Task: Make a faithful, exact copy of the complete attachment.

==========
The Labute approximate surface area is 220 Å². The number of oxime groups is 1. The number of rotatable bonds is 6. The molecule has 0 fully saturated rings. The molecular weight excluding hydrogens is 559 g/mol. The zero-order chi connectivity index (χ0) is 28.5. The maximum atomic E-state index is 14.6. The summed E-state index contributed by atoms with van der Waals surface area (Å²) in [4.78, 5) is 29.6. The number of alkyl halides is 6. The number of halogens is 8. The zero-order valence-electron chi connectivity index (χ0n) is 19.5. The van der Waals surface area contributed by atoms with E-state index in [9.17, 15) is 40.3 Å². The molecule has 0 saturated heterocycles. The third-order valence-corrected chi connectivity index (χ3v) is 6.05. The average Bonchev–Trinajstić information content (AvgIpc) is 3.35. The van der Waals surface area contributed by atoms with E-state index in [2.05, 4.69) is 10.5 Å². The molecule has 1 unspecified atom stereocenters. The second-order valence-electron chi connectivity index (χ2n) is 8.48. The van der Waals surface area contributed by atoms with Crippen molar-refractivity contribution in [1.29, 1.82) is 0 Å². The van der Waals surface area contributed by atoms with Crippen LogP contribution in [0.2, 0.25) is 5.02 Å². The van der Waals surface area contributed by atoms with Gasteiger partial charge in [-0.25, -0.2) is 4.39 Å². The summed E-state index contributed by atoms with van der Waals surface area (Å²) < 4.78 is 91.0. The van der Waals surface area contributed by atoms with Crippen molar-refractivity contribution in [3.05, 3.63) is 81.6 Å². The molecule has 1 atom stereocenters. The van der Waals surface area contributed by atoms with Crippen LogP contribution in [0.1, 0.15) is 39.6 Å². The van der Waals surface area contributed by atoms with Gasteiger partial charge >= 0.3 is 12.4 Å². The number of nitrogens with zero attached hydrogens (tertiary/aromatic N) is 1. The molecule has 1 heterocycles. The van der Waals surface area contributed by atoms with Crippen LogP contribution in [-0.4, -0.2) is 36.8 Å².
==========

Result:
The Labute approximate surface area is 220 Å². The number of oxime groups is 1. The number of rotatable bonds is 6. The molecule has 0 fully saturated rings. The molecular weight excluding hydrogens is 559 g/mol. The zero-order chi connectivity index (χ0) is 28.5. The maximum atomic E-state index is 14.6. The summed E-state index contributed by atoms with van der Waals surface area (Å²) in [4.78, 5) is 29.6. The number of alkyl halides is 6. The number of halogens is 8. The zero-order valence-electron chi connectivity index (χ0n) is 19.5. The van der Waals surface area contributed by atoms with E-state index in [9.17, 15) is 40.3 Å². The molecule has 0 saturated heterocycles. The third-order valence-corrected chi connectivity index (χ3v) is 6.05. The average Bonchev–Trinajstić information content (AvgIpc) is 3.35. The van der Waals surface area contributed by atoms with E-state index in [2.05, 4.69) is 10.5 Å². The molecule has 1 unspecified atom stereocenters. The second-order valence-electron chi connectivity index (χ2n) is 8.48. The van der Waals surface area contributed by atoms with Crippen molar-refractivity contribution in [1.29, 1.82) is 0 Å². The van der Waals surface area contributed by atoms with Crippen LogP contribution in [0.2, 0.25) is 5.02 Å². The van der Waals surface area contributed by atoms with Gasteiger partial charge in [-0.25, -0.2) is 4.39 Å². The summed E-state index contributed by atoms with van der Waals surface area (Å²) < 4.78 is 91.0. The van der Waals surface area contributed by atoms with Crippen molar-refractivity contribution in [3.05, 3.63) is 81.6 Å². The molecule has 1 atom stereocenters. The van der Waals surface area contributed by atoms with Crippen LogP contribution in [0.1, 0.15) is 39.6 Å². The van der Waals surface area contributed by atoms with Gasteiger partial charge >= 0.3 is 12.4 Å². The number of nitrogens with zero attached hydrogens (tertiary/aromatic N) is 1. The molecule has 1 heterocycles. The van der Waals surface area contributed by atoms with Crippen LogP contribution in [-0.4, -0.2) is 36.8 Å².